This paper focuses ethnographically on Americans and technologies of drinking water, as tokens of and vehicles for health, agency, and surprising kinds of community. Journalists and water scholars have argued that bottled water is a material concomitant of privatization and alienation in American society. But engaging Latour this paper shows that water technologies and the groups they assemble, are plural. Attention to everyday entwining of workplace lives with drinking fountains, single serve bottles, and spring water coolers shows us several different quests, some individualized, some alienated, but some seeking health via public, collective care, acknowledgment of stakeholding, and community organizing. Focused on water practices on a college campus, in the roaring 1990s and increasingly sober 2000s in the context of earlier US water histories of inclusion and exclusion, this paper draws on ethnographic research from the two years that led up to the recession and the presidential election of 2008. It argues for understanding of water value through attention to water use, focusing both on the social construction of water and the use of water for social construction.
Cultural Anthropology has published other articles on the concept of community, such as Brian Keith Axel’s “The Context of Diaspora” (2004), René T. A. Lysloff’s “Musical Community on the Internet: An On-line Ethnography” (2003), and Mei Zhan’s “Does It Take a Miracle? Negotiating Knowledges, Identities, and Communities of Traditional Chinese Medicine” (2001).
Cultural Anthropology has also published numerous articles about the United States, including Jessica R. Cattelino’s “The Double Bind Of American Indian Need-Based Sovereignty” (2010), Jake Kosek’s “Ecologies of Empire: On the New Uses of the Honeybee” (2010), Joseph Masco’s “‘Survival is Your Business’: Engineering Ruins and Affect in Nuclear America” (2008), and Daniel Rosenblatt’s “The Antisocial Skin: Structure, Resistance, and “Modern Primitive” Adornment in the United States” (2008).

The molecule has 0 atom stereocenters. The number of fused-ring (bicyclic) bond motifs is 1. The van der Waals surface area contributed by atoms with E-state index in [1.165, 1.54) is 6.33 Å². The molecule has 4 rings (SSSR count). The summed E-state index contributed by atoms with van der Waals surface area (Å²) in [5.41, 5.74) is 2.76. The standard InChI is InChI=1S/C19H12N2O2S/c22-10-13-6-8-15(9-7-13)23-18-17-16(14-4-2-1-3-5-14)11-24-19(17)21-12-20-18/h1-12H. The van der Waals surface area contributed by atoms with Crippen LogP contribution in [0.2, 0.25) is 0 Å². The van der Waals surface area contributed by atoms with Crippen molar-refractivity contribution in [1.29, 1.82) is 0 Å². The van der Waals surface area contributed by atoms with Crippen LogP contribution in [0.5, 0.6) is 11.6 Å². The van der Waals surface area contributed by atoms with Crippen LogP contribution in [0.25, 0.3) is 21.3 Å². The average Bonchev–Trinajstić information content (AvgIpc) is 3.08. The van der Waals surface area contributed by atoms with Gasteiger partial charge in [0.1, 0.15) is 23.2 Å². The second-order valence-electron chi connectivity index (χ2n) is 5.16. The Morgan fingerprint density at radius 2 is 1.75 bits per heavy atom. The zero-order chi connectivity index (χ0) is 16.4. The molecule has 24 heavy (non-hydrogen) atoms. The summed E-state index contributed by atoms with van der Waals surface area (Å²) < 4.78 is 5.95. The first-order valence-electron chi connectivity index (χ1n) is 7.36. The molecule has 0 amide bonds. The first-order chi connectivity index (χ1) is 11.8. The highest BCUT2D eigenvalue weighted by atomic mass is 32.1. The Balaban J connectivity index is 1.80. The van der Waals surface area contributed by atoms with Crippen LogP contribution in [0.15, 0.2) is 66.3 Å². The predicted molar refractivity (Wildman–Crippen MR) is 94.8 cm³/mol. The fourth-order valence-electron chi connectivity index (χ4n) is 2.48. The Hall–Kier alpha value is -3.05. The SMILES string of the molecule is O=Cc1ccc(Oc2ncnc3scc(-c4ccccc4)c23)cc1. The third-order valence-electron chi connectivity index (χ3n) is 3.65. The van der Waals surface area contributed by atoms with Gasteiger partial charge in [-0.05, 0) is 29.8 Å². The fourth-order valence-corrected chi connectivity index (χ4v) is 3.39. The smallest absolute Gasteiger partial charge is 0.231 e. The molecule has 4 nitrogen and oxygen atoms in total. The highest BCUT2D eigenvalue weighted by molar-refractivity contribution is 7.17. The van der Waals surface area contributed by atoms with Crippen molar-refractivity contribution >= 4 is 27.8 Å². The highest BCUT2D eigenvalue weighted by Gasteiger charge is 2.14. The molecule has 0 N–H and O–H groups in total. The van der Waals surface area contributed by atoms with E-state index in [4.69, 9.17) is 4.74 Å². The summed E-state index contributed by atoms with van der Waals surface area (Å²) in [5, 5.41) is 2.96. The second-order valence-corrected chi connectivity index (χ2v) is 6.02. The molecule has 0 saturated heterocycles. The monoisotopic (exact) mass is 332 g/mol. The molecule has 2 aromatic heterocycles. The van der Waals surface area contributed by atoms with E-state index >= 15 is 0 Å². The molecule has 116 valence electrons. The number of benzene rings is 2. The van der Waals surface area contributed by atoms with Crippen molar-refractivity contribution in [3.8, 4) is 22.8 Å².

About the Author
Martha Kaplan is Professor of Anthropology and Director of the Program in Asian Studies at Vassar College. She received her BA from Bryn Mawr College and her PhD from the University of Chicago. As an anthropologist of colonial and postcolonial societies her doctoral research focused on anticolonial political religious movements in Fiji (Kaplan 1995) with ensuing work on decolonization and the nation state (see Kelly and Kaplan 2001 for a critique of Anderson’s imagined communities). Her work on production and distribution of “Fiji Water” (bottled on the ancient lands of inheritors of a famous Fijian political religious movement) engaged this global commodity in the context of Fiji’s postcolonial politics. Her research on water value in the US which began with study of the extraordinary US reception of Fiji Water, now examines environmental ideologies, workplace communities, and local and national politics of US drinking water technologies (including this study of maniacal bottles, lonely drinking fountains and comforting, cared-for coolers). Current research in Singapore focuses on highly directive state water management, deployment of technology, water scarcity solutions and (via the playful mascot figure “Water Wally”) the possibilities in water fetishism.
About the Photographer and Research Assistant
Photographs in the article were taken by anthropology major Natalia Luna (Vassar College 2008). Her participation in the research was made possible by a grant from the Ford Scholars Program at Vassar College which fosters student and faculty collaboration on research projects in the humanities and social sciences. She is currently pursuing a Johns Hopkins University MA in Museum Studies.
Select Additional Works by the Author
“Local Politics and a Global Commodity: Fijian Water in Fiji and New York” Cultural Anthropology 22.4(2007): 685-706. *Reissued 2010 in a Cultural Alnthropology virtual issue on Water*
"The Hau of Other Peoples' Gifts" Ethnohistory 52.1(2005): 29-46.
Represented Communities: Fiji and World Decolonization. Co-authored with John D Kelly. Chicago: University of Chicago Press, 2001.
"Nation and Decolonization: Towards a New Anthropology of Nationalism." Co-authored with John D. Kelly. Anthropological Theory 1.4(2001): 419-437.
Neither Cargo nor Cult: Ritual Politics and the Colonial Imagination in Fiji. Durham, NC: Duke University Press, 1995.
"Panopticon in Poona: An essay on Foucault and Colonialism" Cultural Anthropology 10.1(1995): 85-98.
“Why ‘Water Wally’? Envisioning the Environmental Good in Singapore”
Photos from the Article